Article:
Subject: sorry to bother you again. Sent: Wednesday, January 12, 2005 16:40:48 From: Tom Mesquitta (firstname.lastname@example.org) i have a couple of questions reguarding astrophotography. First and foremost, can i photograph the sky in winter? I ask this because surely a laptop would be at great risk to dew, and I have not seen any special boxes or dew heaters for a laptop. I would hate to tempt fate otherwise with a 15 inch powerbook G4 (being a mac user i'm sure you will understand). Secondly I am confused on the advantages of an ETX-125 over an ETX-90 or even ETX-70. Judging by the 3 images (http://www.weasner.com/etx/guests/2004/guests_deepsky.html) by N Mukkavilli using an ETX-70, in comparison to the image (http://www.weasner.com/etx/guests/2005/guests_planets.html) by MATTUSMC using an ETX-125. I understand that they are two different objects, but the quality difference is amazing. This is then further reinforced when comparing the above image by MATTUSMC using an ETX-125, to Job Geheniau (image two up on the same page) using an ETX-90. I expect camera skills as well as photoshop skills had a big part to play, but the difference in size and resolution is too great to manipulate in photoshop. I am very confused. Many thanks once again, Tom.Mike here: PLEASE read the Email Etiquette item on the ETX Home Page; your message was originally UNREAD as SPAM due to the non-specific subject line. Thanks for understanding.
Subject: How to use the ScopeTronix Field Doubler and Visual Back on my EXT125 Sent: Monday, January 10, 2005 23:23:03 From: Thava Kumar (email@example.com) I have a ETX125 and I just purchased the the Scop Tronix Field Doubler. I would like to know how do I configure it in order to take pictures with my Nicon Coolpix 5000. How can I configure it to get the maximum field of view? Is prime focus photography the best for astrophotography on the EXT125? I am contemplating to get a Off-Axis Guider for my ETX 125, would you recommend the Meade #777 Off-Axis Guider ? If not, please advise what I should get. I am very interested in doing extended exposure photography of deep sky objects and I have already got the necessary mount for my ETX125. Now all I need is advice on the optics. I hope to hear from you soon. Thank you. Regards, ThavaMike here: I have no experience with the Scopetronix Field Doubler. As to the Off-Axis Guider, this will require a SCT adapter (see the Accessory Reviews: Miscellaneous page) but it may not reach a proper focus with the ETX. Also, weight and interference from the fork arms could be a problem in some orientations.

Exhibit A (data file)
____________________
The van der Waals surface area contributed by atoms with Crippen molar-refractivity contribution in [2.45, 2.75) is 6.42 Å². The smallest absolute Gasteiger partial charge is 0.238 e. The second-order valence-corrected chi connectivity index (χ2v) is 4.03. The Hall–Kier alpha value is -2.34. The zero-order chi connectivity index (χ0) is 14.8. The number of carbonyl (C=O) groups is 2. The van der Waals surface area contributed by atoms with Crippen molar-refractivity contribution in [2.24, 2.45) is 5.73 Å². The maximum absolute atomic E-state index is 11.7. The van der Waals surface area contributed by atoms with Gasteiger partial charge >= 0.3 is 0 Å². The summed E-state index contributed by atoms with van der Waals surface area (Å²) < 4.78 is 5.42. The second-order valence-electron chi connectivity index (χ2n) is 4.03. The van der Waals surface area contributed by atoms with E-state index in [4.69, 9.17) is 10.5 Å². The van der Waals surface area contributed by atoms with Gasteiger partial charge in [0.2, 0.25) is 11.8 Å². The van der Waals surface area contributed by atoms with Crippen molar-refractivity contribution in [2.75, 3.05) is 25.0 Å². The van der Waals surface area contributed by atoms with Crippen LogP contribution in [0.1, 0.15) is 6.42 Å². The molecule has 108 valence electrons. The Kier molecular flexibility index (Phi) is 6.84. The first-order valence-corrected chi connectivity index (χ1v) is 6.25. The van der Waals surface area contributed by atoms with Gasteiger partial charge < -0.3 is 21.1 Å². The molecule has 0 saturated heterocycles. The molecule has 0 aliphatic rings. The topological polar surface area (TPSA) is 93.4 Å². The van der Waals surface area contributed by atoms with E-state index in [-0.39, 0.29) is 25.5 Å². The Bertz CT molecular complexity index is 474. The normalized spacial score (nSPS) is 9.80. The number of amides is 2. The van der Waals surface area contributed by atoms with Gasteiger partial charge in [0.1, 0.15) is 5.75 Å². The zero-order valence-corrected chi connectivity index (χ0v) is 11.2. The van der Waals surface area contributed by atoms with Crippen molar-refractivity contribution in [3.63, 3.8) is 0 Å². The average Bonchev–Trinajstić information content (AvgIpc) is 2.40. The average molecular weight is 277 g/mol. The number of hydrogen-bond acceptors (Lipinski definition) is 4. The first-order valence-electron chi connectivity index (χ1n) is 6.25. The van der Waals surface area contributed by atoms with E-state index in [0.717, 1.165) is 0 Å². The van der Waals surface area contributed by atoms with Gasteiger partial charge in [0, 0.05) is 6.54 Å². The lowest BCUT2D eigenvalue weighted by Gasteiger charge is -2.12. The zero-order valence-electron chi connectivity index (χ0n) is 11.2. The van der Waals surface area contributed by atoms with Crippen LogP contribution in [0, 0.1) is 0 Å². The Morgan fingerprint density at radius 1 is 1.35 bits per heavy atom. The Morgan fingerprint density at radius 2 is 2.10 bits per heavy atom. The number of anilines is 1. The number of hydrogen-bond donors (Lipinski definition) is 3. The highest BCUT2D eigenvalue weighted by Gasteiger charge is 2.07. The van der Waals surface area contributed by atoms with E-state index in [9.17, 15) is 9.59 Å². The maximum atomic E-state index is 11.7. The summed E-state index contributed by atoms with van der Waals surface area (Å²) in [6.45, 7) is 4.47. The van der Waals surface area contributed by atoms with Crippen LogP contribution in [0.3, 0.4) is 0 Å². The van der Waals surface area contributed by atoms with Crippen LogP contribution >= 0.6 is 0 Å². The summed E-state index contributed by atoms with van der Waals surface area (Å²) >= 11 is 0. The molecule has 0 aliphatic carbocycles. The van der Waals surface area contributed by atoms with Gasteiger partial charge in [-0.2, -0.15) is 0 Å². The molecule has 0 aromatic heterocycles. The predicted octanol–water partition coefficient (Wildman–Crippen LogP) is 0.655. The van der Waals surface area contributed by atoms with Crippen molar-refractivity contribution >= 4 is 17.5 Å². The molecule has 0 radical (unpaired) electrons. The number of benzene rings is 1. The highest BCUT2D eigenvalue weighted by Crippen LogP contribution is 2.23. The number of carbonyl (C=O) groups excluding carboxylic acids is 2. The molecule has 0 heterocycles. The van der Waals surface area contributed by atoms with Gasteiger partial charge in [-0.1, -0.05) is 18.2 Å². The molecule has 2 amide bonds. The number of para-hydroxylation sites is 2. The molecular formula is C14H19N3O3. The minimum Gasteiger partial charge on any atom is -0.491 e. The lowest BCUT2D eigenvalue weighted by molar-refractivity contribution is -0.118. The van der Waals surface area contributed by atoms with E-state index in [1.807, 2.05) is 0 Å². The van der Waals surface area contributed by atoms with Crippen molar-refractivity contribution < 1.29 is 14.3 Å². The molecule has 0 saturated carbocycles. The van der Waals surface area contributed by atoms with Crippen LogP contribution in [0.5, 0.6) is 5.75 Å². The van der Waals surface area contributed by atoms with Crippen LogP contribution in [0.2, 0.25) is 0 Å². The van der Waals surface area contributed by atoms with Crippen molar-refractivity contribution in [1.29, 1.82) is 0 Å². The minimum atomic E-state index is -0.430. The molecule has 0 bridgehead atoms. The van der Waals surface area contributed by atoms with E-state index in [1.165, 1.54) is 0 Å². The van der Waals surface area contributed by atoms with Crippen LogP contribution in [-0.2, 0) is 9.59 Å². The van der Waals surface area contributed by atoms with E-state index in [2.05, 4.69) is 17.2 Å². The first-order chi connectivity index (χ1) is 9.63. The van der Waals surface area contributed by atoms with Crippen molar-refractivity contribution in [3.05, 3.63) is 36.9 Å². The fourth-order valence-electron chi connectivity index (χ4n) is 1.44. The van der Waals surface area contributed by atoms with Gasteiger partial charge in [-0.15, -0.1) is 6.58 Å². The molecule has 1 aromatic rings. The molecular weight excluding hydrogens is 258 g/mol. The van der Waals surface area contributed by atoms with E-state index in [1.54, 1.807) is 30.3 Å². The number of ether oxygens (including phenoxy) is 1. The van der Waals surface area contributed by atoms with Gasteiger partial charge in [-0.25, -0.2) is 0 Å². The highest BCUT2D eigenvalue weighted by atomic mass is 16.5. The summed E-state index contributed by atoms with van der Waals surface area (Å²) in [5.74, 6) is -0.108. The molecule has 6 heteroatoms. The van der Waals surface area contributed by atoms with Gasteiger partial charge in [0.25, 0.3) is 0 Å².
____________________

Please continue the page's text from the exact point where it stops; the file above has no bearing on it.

Thank you for your feedback. I look forward to the feedback from others. Regards, Thava
Subject: Camera Info Sent: Thursday, January 6, 2005 14:19:55 From: Tom Connors (firstname.lastname@example.org) Great information you have gathered here, thank you! Most of the digital camera info hasn't been updated in a while, and I was wondering if you had any thoughts on what the best cameras are for Astrophography these days. I know the Nikon CP line that you've recommended is getting old, just wondering if any of the new cameras will work out. I ordered a Meade ETX-90 to get my feet wet in this hobby. I have a Dimage Z1 that I'm pretty sure won't work well, so looking for something better (without doing DSLR). I've seen a couple small Kyocera/Contax cameras getting praise at a bird digiscoping forum, but that may not mean good astro shots. The CP4500 seems to get a lot of hype, but there must be something newer (5mp, lower noise, faster). Thoughts? If not I'll probably go for a used CP4500. Thanks, TomMike here: Good question! I know the Olympus models (DSLR) were getting some positive comments on the Net.